Background: Opportunistic infections are often seen in children with primary immunodeficiency. Infections like nocardiosis and aspergillosis often mimic tuberculosis. So far, a single case of nocardiosis in hyperimmunoglobulin E syndrome (HIES) has been reported but none with coinfection with aspergillosis. Here we report a child with possible HIES presenting with nocardiosis and invasive pulmonary aspergillosis.
Case description: A 3-year-old boy with recurrent abscesses and pneumonia presented to us with persistent fever and cough for 5 months, unresponsive to antitubercular therapy. Considering the suggestive history, characteristic facies, and elevated immunoglobulin E levels, HIES was diagnosed based on the NIH (National Institute of Health)-HIES score. High-resolution CT chest revealed mediastinal lymphadenopathy with right-sided nodular infiltrates and bilateral bronchiectasis. A positive serum galactomannan assay and growth of Aspergillus in bronchoalveolar lavage confirmed invasive aspergillosis. Mediastinal lymph node aspirate showed acid fast bacilli on smear and culture grew Nocardia species.
Conclusion: It is important to look for rare opportunistic as well as coinfections in children with primary immunodeficiency. To the best of our knowledge, ours is the first report of pulmonary aspergillosis and nocardiosis in a child with HIES.
Clinical significance: Albeit much rarer, aspergillosis and pulmonary nocardiosis can be close mimics of tuberculosis. Nonresolving pulmonary symptoms in the immunocompromised host must raise a suspicion of opportunistic infections including nocardiosis as early diagnosis and treatment may alter outcomes.
Tuberculosis (TB) has always been a burden in developing nations like India. Both pulmonary and extrapulmonary manifestations of TB have been seen widely in the pediatric age group with the specific age-wise distribution. We hereby report a case of a 15-month-old male child who was brought with complaints of localized pain in the left knee and was initially diagnosed to have juvenile-onset oligoarthritis. As the symptoms progressed and a cystic swelling was observed in the left popliteal fossa, he was investigated and aspiration of the cyst was done. Mantoux test done in the child was strongly positive and pus aspirated from the cyst was positive on cartridge-based nucleic acid amplification testing (CBNAAT) for Mycobacterium tuberculosis with rifampicin sensitivity. He was promptly started on 4 drug anti-TB therapy. The pus grew acid-fast bacilli in a culture medium which confirmed the diagnosis. Very young age (15 months) of presentation with cystic lesion from a joint is an unusual presentation of tubercular arthritis.
Pseudomonas is considered to be an unusual organism in urinary tract infections. Most of the time, predisposing factors are present, which makes its colonization easier. In our case report, we conclude the possibility of asymptomatic colonization of Pseudomonas aeruginosa in urine even without any risk factors for its growth. So far, Pseudomonas urinary infection has been associated in children with urologic abnormalities or those who were hospitalized or catheterized or used any prior antibiotics. Following this case report, clinicians should note its unusual occurrence without any causative factors.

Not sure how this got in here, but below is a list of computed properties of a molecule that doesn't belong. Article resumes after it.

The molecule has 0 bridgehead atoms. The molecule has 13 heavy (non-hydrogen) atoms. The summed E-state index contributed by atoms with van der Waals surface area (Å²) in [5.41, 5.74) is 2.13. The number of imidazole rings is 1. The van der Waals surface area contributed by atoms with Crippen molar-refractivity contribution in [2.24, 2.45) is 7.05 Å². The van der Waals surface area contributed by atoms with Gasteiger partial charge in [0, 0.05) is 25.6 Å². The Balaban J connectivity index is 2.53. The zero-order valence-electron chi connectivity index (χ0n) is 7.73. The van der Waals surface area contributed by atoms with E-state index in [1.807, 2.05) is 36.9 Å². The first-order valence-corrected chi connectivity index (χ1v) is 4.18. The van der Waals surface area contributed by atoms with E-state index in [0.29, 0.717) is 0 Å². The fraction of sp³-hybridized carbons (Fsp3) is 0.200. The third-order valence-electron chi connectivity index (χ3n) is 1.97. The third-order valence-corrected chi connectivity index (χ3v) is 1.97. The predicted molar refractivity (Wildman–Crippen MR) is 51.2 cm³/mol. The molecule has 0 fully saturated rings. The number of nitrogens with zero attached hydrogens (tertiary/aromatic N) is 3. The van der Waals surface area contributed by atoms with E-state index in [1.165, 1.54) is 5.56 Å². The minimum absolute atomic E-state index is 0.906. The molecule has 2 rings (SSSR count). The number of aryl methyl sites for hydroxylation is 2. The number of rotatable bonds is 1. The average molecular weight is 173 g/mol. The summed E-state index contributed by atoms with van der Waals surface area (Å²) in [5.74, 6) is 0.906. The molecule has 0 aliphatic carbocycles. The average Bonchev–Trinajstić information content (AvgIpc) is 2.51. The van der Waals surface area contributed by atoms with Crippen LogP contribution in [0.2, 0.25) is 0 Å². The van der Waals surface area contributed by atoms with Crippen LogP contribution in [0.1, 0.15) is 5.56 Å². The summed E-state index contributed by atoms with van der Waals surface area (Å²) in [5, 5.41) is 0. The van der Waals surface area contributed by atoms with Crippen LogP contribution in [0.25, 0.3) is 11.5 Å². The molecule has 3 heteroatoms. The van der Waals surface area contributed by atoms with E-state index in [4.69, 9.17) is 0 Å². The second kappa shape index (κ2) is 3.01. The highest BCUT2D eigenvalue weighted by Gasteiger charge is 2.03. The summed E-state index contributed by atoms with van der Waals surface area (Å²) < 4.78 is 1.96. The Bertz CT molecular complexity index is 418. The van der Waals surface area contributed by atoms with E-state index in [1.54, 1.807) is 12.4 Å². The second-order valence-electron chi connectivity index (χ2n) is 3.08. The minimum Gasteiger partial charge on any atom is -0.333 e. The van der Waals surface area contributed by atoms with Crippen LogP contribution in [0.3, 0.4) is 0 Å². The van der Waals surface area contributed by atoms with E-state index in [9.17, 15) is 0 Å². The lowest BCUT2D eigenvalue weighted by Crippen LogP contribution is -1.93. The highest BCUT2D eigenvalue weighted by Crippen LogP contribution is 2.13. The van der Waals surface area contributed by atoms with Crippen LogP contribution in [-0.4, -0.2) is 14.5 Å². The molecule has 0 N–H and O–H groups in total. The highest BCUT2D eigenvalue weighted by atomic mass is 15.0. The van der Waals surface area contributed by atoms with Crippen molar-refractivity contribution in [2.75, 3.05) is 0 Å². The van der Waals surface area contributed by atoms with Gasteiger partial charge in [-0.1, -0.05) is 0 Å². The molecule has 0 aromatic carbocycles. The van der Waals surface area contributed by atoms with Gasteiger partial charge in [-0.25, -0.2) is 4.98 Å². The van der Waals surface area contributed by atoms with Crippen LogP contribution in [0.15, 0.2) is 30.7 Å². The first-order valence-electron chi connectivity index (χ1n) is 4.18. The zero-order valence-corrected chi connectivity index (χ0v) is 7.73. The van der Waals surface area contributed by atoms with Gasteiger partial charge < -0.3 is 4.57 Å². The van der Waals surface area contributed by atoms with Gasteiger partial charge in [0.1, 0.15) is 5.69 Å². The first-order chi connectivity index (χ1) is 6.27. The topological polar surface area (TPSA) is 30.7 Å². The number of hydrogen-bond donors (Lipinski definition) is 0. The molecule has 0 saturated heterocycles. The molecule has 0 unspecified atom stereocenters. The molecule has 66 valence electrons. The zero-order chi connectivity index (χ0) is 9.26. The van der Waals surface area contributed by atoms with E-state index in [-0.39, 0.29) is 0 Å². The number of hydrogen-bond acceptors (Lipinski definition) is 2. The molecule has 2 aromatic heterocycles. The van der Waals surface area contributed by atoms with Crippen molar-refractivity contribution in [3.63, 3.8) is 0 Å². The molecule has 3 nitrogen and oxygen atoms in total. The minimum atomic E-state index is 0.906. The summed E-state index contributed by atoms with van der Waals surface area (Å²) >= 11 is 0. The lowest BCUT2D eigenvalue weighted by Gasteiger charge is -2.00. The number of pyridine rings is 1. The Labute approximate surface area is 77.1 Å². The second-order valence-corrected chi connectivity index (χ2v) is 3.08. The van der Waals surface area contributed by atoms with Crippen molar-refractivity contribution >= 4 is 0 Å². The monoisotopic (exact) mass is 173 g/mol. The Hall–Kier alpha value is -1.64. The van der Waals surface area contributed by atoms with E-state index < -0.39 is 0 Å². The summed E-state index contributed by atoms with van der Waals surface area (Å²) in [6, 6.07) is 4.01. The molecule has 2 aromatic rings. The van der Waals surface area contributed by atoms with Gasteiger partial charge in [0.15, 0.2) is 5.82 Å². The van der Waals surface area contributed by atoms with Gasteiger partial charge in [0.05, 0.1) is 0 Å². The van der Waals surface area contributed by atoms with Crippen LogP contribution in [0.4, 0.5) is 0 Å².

As per the latest data from World Health Organization, in the year 2019, a total of 10 million people fell ill with tuberculosis, of which 1.2 million were children, while 1.4 million people died due to tuberculosis. There are 30 high burden countries that are responsible for 87% of new TB cases. Eight countries account for two-thirds of the total, with India leading, followed by Indonesia, China, the Philippines, and four more countries. An important cog in the wheel of tuberculosis progression is the risk of TB infection progressing to TB disease. To break this wheel, active intervention is essential. A vaccine given to all children can help to confer protection, especially against severe disease forms. Currently, the role of the available BCG vaccine is limited to protection against disseminated TB and miliary TB. Currently, there are at least 15 candidate vaccines at different stages of clinical trials, while one vaccine has entered phase III. These newer vaccines have the potential of combating the disease as we forge ahead to end TB.
Pediatric-onset IBDs (PIBDs) are a group of genetically heterogeneous diseases with variable severity. Depending on the age of onset, inflammatory bowel disease (IBD) can be classified as pediatric-onset (<17 years), early-onset (<10 years), very early-onset (<6 years), infant/toddler-onset (0–2 years), and neonatal-onset IBD (<28 days). Due to the advancement of molecular science and sequencing technologies, several monogenic defects have been identified in very early-onset IBD (VEO-IBD) over the last few decades. Inflammatory bowel disease manifesting at a very young age is more likely to be a monogenic defect. Pediatric-onset IBDs have been found to be associated with as many as 60 monogenic defects with most presenting below 6 years of age and some presenting before 1 year of age. The current article discusses early-onset IBD in detail with new concepts and a clinical and laboratory approach to these patients has been provided.